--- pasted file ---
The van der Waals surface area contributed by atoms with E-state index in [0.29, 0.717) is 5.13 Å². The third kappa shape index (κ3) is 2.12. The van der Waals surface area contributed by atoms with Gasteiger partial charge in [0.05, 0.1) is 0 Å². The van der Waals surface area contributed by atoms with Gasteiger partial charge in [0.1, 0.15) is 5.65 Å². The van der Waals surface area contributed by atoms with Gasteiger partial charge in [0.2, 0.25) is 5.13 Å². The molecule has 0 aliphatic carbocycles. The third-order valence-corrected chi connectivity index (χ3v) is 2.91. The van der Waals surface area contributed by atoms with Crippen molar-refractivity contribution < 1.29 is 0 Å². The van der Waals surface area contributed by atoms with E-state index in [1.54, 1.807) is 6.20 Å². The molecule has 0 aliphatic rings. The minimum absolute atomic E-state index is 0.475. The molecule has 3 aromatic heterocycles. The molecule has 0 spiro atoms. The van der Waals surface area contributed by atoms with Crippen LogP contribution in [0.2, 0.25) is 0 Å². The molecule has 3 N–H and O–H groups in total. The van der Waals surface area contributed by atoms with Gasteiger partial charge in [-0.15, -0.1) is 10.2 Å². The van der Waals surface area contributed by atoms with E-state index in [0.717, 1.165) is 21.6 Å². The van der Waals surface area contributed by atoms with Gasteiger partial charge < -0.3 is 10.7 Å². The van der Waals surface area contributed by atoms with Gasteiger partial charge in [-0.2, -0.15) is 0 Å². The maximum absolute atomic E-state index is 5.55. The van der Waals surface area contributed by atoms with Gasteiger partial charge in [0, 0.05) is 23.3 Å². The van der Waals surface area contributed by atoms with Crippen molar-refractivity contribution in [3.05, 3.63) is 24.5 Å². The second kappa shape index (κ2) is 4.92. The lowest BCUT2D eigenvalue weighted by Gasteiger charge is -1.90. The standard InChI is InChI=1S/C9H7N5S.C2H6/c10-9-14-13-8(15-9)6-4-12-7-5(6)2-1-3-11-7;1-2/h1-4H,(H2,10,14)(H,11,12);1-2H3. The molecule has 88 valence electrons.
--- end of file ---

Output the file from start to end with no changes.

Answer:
The van der Waals surface area contributed by atoms with E-state index in [0.29, 0.717) is 5.13 Å². The third kappa shape index (κ3) is 2.12. The van der Waals surface area contributed by atoms with Gasteiger partial charge in [0.05, 0.1) is 0 Å². The van der Waals surface area contributed by atoms with Gasteiger partial charge in [0.1, 0.15) is 5.65 Å². The van der Waals surface area contributed by atoms with Gasteiger partial charge in [0.2, 0.25) is 5.13 Å². The molecule has 0 aliphatic carbocycles. The third-order valence-corrected chi connectivity index (χ3v) is 2.91. The van der Waals surface area contributed by atoms with Crippen molar-refractivity contribution < 1.29 is 0 Å². The van der Waals surface area contributed by atoms with E-state index in [1.54, 1.807) is 6.20 Å². The molecule has 0 aliphatic rings. The minimum absolute atomic E-state index is 0.475. The molecule has 3 aromatic heterocycles. The molecule has 0 spiro atoms. The van der Waals surface area contributed by atoms with Crippen LogP contribution in [0.2, 0.25) is 0 Å². The molecule has 3 N–H and O–H groups in total. The van der Waals surface area contributed by atoms with Gasteiger partial charge in [-0.15, -0.1) is 10.2 Å². The van der Waals surface area contributed by atoms with E-state index in [0.717, 1.165) is 21.6 Å². The van der Waals surface area contributed by atoms with Gasteiger partial charge < -0.3 is 10.7 Å². The van der Waals surface area contributed by atoms with Gasteiger partial charge in [-0.2, -0.15) is 0 Å². The maximum absolute atomic E-state index is 5.55. The van der Waals surface area contributed by atoms with Gasteiger partial charge in [0, 0.05) is 23.3 Å². The van der Waals surface area contributed by atoms with Crippen molar-refractivity contribution in [3.05, 3.63) is 24.5 Å². The second kappa shape index (κ2) is 4.92. The lowest BCUT2D eigenvalue weighted by Gasteiger charge is -1.90. The standard InChI is InChI=1S/C9H7N5S.C2H6/c10-9-14-13-8(15-9)6-4-12-7-5(6)2-1-3-11-7;1-2/h1-4H,(H2,10,14)(H,11,12);1-2H3. The molecule has 88 valence electrons.